General Motors in the 1980s was not highly regarded. There was the debacle with the Oldsmobile diesels, which broke all the time and kept diesels from America for another 20 years. The new W-body vehicles on which GM lost $2,000 on each car built. And GM was trying to save money wherever it possibly could, since Roger Smith's goal was to get GM's stock price up. Michael Moore had made Roger & Me which didn't make the company look good one bit.
But sometimes, GM did manage to create some good things in the 1980s. There was the Buick Grand National. They came out with the C4 Corvette, a car I'm actually considering buying, even though all the examples in my price range have automatics. However, there was nothing as crazy from the Roger Smith years as the Fiero.
Those of you who read my piece on affordable mid-engine rear-drive cars know I have a soft spot for the Pontiac Fiero, even though people keep telling me they're garbage. But it was a mid-engined sports car, which somehow got justified to the GM beancounters as an "economy" car that would sell in great volumes. That ended up never being the case, even though Motorweek, car magazines, and auto enthusiast engineers tried their hardest to get people to buy the car.
Unfortunately, I'm not going to discuss any of that today. Instead, I'm going to focus on a certain feature the Fiero possessed apart from having its engine in the middle. From the Fiero's launch until the 1986 model year, there were speakers embedded in the headrests, presumably so you couldn't hear the drone of the underpowered engine while listening to Duran Duran. It also meant you might not hear the inevitable engine fire.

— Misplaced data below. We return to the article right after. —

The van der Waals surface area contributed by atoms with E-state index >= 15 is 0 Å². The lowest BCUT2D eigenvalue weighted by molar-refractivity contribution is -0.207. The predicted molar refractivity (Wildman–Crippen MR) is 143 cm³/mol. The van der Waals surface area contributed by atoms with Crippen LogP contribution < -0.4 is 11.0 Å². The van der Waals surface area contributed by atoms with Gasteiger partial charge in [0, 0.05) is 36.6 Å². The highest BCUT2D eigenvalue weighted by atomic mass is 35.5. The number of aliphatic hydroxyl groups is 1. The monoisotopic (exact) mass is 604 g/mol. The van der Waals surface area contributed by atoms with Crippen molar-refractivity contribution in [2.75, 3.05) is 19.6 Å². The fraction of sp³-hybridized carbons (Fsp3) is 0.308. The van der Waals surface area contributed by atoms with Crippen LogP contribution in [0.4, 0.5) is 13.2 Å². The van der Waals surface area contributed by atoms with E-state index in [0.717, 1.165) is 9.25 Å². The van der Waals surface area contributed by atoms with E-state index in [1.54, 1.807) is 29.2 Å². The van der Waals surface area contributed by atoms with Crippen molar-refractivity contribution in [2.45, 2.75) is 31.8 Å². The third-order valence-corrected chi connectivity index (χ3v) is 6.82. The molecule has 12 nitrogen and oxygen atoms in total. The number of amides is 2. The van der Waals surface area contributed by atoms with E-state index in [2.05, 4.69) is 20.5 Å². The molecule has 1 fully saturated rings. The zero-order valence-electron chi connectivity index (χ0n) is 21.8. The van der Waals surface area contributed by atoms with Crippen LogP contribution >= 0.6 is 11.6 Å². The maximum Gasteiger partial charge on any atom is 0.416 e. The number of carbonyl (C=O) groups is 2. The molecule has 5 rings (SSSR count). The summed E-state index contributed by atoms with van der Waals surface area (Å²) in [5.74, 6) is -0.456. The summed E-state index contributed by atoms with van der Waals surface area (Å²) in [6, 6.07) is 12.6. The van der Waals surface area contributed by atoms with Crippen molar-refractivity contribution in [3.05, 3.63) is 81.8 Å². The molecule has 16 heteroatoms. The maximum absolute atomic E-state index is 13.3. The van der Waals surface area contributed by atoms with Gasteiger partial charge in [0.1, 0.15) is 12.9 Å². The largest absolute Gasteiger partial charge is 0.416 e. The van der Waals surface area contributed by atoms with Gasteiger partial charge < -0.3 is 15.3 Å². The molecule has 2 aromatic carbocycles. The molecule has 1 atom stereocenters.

Now, headrest speakers will probably stay a thing of the past for one simple reason: safety. No one wants a piece of electronic equipment that close to their head. Furthermore, with the new whiplash protection standards in place, there's no way speakers can be integrated into the headrests. And the acoustics of the current stereo systems have gotten so good that headrest speakers perhaps aren't required anymore.
Nevertheless, speakers embedded in the headrests were good while they existed but they've become useless today. And I'd never be comfortable with electric equipment that close to my noggin. Especially with the static and if someone turned up the radio loud. Maybe we're better off without this feature.
Photo courtesy Car Domain.